Sports Power


White Belt
May 18, 2005
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Hey guys, I'm thinking of picking up this book by David Sandler and I was wondering if anybody has read it and what they think.
I flipped through it today and it seemed pretty good but would like some confirmation from you guys.
He's suggesting you collect the books in Required Reading before you acquire this one.

I own Sports Power, and I read a few chapters before Supertraining arrived and I put everything else down. Know that you can see the Table of Contents and read the introduction at Amazon. Just click on the picture of the book. They do it for a ton of books.

I couldn't comment in any depth on the theory since I didn't get to it, but I was very pleased with the structure. For example, the first chapter was about assessing one's power profile. He presents the speed-strength continuum and segments it into 5 categories: 1) Speed, 2) Speed-Strength, 3) Explosive Power, 4) Strength-Speed, 5) Strength. He then presents a chart for about 40 sports (including powerlifting, weightlifting aka olympic lifting, boxing, wrestling, judo, and karate) and alots percentile requirements for optimal training in each sport. An example would be powerlifting: 1) 0%, 2) 0%, 3) 0%, 4) 5% 5) 95%.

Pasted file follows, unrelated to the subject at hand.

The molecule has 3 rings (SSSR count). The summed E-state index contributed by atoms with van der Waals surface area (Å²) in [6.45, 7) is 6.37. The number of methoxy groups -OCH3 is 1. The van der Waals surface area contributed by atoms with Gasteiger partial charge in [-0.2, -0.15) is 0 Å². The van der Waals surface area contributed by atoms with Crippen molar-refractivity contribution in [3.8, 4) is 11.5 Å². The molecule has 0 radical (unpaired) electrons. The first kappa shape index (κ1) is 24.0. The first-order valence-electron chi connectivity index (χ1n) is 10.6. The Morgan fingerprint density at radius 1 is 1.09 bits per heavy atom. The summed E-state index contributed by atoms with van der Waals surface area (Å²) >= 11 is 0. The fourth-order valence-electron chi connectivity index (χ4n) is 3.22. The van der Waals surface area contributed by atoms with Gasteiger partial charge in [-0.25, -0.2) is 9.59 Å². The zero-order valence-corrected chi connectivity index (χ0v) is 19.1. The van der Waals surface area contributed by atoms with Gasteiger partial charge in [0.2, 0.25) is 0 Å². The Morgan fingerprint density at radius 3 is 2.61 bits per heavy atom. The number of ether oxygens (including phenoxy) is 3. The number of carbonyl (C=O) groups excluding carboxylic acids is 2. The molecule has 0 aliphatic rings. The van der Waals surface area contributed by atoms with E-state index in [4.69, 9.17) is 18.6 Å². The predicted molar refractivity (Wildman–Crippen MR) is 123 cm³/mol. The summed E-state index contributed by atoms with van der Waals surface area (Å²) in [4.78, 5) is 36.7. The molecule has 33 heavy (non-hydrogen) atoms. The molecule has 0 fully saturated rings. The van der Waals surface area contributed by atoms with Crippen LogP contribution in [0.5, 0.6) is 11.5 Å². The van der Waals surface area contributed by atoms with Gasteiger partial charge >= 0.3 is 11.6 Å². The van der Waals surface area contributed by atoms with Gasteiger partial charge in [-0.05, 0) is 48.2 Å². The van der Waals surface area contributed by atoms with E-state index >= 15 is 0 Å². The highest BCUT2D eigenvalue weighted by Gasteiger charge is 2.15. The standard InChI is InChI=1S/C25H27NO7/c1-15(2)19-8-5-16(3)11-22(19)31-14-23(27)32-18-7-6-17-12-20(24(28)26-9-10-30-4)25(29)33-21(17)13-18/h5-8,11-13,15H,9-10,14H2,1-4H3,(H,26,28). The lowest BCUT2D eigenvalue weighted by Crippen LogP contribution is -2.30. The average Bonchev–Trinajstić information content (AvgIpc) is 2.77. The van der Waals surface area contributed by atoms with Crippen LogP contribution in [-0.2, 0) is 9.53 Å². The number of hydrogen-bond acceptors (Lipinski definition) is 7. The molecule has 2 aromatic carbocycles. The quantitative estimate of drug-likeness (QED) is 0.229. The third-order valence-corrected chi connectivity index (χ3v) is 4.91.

Right off the bat I feel we may have a problem. The rise of Simmons' conjugate periodization was a matter of incorporating dynamic work into powerlifting training where before it wasn't nearly as significant; in fact, and you'll have to ask Carnal or Entropy about this, I think many powerlifters didn't train dynamically at all. So I'm wondering if Sandler prescribes to...I don't really know what to call it, so I'll call it the "Light Side." For the most part, this is a darkside board. But I'm not sure, I didn't finish the book. I'm making a number of inferences from this one chart.

Also, I recognized a muscle diagram on page 47 as the exact diagram that appears in Bompa's Periodization. Entropy informed me that Siff called Bompa a "pseudoscientist", but on the other hand Poliquin speaks very highly of him in one of his earliest articles at T-Nation.

To get back on track, the rest of the first chapter included diagnostic exercises like seated shot-puts and Smith Machine bench press throws in order to determine how your muscles are currently conditioned along that continuum. So if his theory is good, then considering the presentation of the information, this might be one of the most useful books I own.

Hope that helps.
One more thing. On that chart, the sports at the top are in this order: 1) Powerlifting, 2) Weightlifting, 3) Judo, 4) Karate, 5) Boxing, 6) Wrestling.

Now, none of the other sports are grouped this way, and in most books I own, these sports are mentioned at the bottom if they are mentioned at all.

It seems to me that MMA is creating a new market for hardcore strength and conditioning professionals that didn't before exist. Notice that guys like James Smith and Alwyn Cosgrove always advertise themselves with MMA right behind American Football. Yes, football is huge, and yes, the Glasnost that spilled all these Eastern methods onto the West happened a mere 20 years ago, but football has also been around a long time. It just seems to me that MMA is doing wonders of the strength and conditioning world.

What I'm implying here is that because he gave those sports priority in his chart, Sandler might be catering to the MMA community without specifically targeting them.

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